Presentation on theme: "Radiopharmaceutical Production"— Presentation transcript:
1Radiopharmaceutical Production Standard Operating ProceduresSTOP
2Standard Operating Procedures Although useful reference documents for inspectors, Standard Operating Procedures (SOPs) are written for the benefit of the persons carrying out the operation in question.They should be written so that the user can easily understand them. If possible, they should be written by or with the operators, to ensure that they accurately reflect what happens in practice.They will be written by the department responsible for carrying them out, but should also be approved by the QA department, if appropriate.ContentsGeneral PrinciplesSOP AuthorshipSOP FormatWhere are SOPs needed?Example SOPsSTOP
3General PrinciplesWho is responsible for preparing SOPs? - they should be written by or with the operators, to ensure that they accurately reflect what happens in practice.What is the format for an SOP? – There should be a consistent format used for all SOPsWhich activities require SOPs? - Nearly all activities require an SOP.Where should SOPs be stored? - Master copies of procedures should be stored by the responsible department or centralized in the document control department. Authorized copies of each procedure should be stored adjacent to the place where the operation will be carried out, as a reference document that can be consulted at will.Are SOPs associated with records? - All critical equipment should have logbooks in which maintenance and cleaning are recorded. A record should also be kept of the use of this equipment. The procedures for sanitation should include methods, equipment, materials, responsibilities and the schedule for carrying them out.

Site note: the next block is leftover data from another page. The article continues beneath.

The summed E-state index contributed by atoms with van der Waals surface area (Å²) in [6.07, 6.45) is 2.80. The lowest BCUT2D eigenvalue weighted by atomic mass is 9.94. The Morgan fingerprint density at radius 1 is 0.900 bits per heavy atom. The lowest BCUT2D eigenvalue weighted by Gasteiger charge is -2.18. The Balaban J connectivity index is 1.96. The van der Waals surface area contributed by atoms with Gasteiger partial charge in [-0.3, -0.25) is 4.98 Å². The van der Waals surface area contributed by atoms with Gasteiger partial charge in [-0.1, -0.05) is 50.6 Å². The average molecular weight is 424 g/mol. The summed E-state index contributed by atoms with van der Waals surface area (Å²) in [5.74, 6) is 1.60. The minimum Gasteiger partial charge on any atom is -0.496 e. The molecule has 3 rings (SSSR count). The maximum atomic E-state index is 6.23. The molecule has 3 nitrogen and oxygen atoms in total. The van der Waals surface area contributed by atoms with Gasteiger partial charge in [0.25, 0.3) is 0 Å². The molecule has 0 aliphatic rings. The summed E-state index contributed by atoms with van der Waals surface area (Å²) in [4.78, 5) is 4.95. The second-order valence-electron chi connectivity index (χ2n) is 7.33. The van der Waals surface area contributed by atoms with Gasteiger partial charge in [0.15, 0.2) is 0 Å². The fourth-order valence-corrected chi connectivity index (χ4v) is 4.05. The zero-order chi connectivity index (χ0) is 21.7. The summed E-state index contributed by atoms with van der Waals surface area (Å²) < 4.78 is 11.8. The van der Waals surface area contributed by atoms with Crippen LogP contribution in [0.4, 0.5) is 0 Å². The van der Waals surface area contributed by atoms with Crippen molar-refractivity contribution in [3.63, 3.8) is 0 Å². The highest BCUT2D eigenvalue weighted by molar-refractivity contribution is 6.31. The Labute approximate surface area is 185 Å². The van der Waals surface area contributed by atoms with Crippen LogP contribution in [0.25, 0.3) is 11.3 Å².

4SOP AuthorshipThe author of the SOP should be someone who is very familiar with the procedure being performed. If someone else writes the SOP, the knowledgeable person should be close communication with the author and have the opportunity to review and revise the procedure before it becomes official.The best procedure is to have all the people who perform the procedure discuss the SOP and make comments. Then the author takes these comments and incorporates them into the SOP
5SOP FormatThe following are suggested contents for the SOP. On the following slide is a description of the sections that could be included in the SOP. Header/Footer: The standard format is a Header with the SOP’s title, number, and version identifier. The Header or a Footer contains the page number of total number of pages (e.g. page 4 of 6), and approval date. Title Page: SOPs often have a title page with the author’s signature and date, the reviewer’s signature and the final approval date with a signature and date. Documentation: The SOP brings up all supplementary documents, and cross-references with other SOPs, as well as their location both electronically and hardcopy. This is usually listed in the References section of the SOP. Records: The SOP states in the procedure where to annotate and keep records (electronic and hardcopy).